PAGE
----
New products have helped Nokia continue to lead the world's mobile handset market - but its rival Motorola is gaining ground, figures show.
Motorola's new handsets helped its sales leap 53%
The Finnish firm had one-third of overall phone sales in the second quarter of 2006 - unchanged from the previous three months.
It sold 78.4 million phones, up 29%, in the period, boosting its profits.
Motorola, which has gained an extra 2% market share, racked up a 53% rise in sales, Strategy Analytics said.
GLOBAL MOBILE PHONE SHARE
Sony Ericsson: 6.7%
Source: Strategy Analytics
The US-based analysts said that if the two market leaders maintained their current growth rate, Motorola could "potentially" overtake its Finnish rival during 2007.
Spokesman Neil Mawston said: "The top two vendors continue to blitz the competition."
Motorola now has a 22.1% world market share - almost twice that of third-placed Samsung.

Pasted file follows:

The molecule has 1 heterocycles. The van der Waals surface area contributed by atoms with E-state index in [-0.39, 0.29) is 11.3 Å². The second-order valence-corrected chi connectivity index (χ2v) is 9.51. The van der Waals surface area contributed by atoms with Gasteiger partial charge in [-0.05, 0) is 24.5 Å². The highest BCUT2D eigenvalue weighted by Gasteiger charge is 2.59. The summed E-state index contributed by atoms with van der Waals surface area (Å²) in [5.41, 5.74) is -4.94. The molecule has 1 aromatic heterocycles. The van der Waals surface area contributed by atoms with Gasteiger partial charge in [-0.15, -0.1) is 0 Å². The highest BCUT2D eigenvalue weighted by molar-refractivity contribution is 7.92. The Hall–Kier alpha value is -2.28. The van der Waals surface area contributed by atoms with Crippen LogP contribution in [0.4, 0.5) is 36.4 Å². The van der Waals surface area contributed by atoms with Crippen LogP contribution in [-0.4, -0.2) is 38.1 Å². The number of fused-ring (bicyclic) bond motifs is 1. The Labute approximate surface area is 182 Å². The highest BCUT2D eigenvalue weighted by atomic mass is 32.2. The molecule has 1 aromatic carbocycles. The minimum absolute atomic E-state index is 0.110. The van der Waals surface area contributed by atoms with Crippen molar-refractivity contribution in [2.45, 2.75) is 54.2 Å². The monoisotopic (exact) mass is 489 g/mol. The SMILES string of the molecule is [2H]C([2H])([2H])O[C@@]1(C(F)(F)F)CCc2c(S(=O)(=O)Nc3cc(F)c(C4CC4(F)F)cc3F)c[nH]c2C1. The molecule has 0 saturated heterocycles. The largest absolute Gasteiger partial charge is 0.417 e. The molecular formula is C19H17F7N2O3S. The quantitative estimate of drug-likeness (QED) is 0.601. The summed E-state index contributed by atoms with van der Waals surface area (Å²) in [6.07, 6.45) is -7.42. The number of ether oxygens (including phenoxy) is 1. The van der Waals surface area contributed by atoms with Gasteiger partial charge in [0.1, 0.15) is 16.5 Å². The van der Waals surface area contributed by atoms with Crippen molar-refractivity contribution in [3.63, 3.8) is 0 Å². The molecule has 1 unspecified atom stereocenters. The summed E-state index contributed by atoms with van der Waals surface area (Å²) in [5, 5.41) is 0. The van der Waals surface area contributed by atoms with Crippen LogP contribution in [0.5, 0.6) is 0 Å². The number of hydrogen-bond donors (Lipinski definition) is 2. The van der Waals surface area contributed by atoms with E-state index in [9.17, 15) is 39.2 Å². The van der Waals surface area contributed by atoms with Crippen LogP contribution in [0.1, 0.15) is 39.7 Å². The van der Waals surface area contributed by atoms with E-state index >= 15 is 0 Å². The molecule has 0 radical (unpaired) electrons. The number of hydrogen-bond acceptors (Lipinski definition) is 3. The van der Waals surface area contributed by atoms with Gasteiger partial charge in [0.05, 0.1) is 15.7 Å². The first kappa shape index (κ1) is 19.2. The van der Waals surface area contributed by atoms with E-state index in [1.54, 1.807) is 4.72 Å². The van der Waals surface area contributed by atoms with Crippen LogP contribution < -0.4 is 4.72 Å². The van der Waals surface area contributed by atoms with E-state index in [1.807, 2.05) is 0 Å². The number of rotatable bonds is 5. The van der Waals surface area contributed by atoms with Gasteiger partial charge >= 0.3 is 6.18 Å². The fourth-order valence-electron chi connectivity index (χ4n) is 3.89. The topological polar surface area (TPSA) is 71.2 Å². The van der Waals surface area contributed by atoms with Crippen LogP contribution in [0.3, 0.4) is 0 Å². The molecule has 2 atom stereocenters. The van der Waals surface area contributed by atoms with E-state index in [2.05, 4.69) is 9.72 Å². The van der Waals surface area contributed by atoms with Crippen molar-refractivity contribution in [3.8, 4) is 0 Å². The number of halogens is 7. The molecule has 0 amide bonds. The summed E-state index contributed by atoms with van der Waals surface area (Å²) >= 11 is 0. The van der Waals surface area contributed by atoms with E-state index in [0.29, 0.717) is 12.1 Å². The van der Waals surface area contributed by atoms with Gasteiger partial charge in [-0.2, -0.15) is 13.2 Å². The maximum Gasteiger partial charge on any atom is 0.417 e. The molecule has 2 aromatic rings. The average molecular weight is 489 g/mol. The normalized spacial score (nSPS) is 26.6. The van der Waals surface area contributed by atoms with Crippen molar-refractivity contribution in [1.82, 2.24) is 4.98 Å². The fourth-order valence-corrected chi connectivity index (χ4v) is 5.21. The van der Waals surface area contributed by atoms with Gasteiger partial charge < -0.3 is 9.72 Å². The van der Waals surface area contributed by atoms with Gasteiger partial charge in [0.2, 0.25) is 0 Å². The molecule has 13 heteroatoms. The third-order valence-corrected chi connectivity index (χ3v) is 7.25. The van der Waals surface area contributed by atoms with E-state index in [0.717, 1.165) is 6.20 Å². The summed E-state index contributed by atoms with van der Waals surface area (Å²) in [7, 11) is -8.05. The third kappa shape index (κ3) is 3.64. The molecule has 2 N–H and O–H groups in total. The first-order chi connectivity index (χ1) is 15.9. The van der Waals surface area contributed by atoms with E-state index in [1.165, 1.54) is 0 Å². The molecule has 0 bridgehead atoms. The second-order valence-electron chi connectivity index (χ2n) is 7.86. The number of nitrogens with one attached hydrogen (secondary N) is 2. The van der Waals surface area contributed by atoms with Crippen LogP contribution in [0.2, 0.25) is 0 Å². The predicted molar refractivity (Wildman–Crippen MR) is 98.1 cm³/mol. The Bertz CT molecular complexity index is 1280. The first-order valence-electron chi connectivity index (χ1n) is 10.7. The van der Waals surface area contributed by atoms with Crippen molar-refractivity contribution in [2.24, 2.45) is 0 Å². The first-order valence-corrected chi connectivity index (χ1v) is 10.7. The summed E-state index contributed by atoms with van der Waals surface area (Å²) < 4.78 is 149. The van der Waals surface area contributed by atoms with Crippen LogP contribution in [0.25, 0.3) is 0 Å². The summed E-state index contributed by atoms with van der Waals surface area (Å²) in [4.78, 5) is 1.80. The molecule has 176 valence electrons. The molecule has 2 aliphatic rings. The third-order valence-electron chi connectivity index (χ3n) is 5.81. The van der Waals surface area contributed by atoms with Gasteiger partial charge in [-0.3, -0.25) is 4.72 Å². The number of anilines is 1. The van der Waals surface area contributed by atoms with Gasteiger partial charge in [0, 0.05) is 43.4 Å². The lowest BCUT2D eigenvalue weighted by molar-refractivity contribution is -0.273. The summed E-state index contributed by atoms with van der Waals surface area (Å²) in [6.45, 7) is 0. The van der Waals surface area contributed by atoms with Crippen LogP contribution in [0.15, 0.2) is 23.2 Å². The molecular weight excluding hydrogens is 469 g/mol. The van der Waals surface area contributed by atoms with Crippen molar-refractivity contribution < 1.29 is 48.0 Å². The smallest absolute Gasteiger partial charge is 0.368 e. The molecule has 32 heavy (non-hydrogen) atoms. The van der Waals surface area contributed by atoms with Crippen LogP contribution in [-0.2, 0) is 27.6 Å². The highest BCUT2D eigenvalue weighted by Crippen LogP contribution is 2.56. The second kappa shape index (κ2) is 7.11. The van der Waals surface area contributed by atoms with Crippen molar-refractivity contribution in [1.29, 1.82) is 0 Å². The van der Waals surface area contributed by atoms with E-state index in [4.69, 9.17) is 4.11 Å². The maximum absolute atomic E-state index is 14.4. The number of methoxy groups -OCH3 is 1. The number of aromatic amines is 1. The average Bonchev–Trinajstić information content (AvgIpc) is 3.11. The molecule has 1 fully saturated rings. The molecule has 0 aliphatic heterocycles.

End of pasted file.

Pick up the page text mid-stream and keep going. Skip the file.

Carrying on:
Global sales of mobile phone handsets climbed 26% to 235 million in the quarter.
Sony Ericsson overtook LG, which lost ground for the second quarter in a row because of weak sales in the South Korean and North American markets.
In results announced on Thursday, Nokia said its profit in the period grew 43% to $1.42bn (£767m; 1.14bn euros), while the average selling price for a phone handset slipped three euros on the first quarter from 102 euros.
Analysts say Nokia is benefiting from getting into emerging Asian markets early.
Its range of cheaper, easy-to-use models have helped it snare more than 50% market share in some countries.
Heavy interest in Motorola's Razr, Slvr and Pebl handsets drove demand, which the firm said it expected to continue.
It sold 51.9 million mobile phones in the second quarter of 2006 - a 53% increase on the same period a year ago.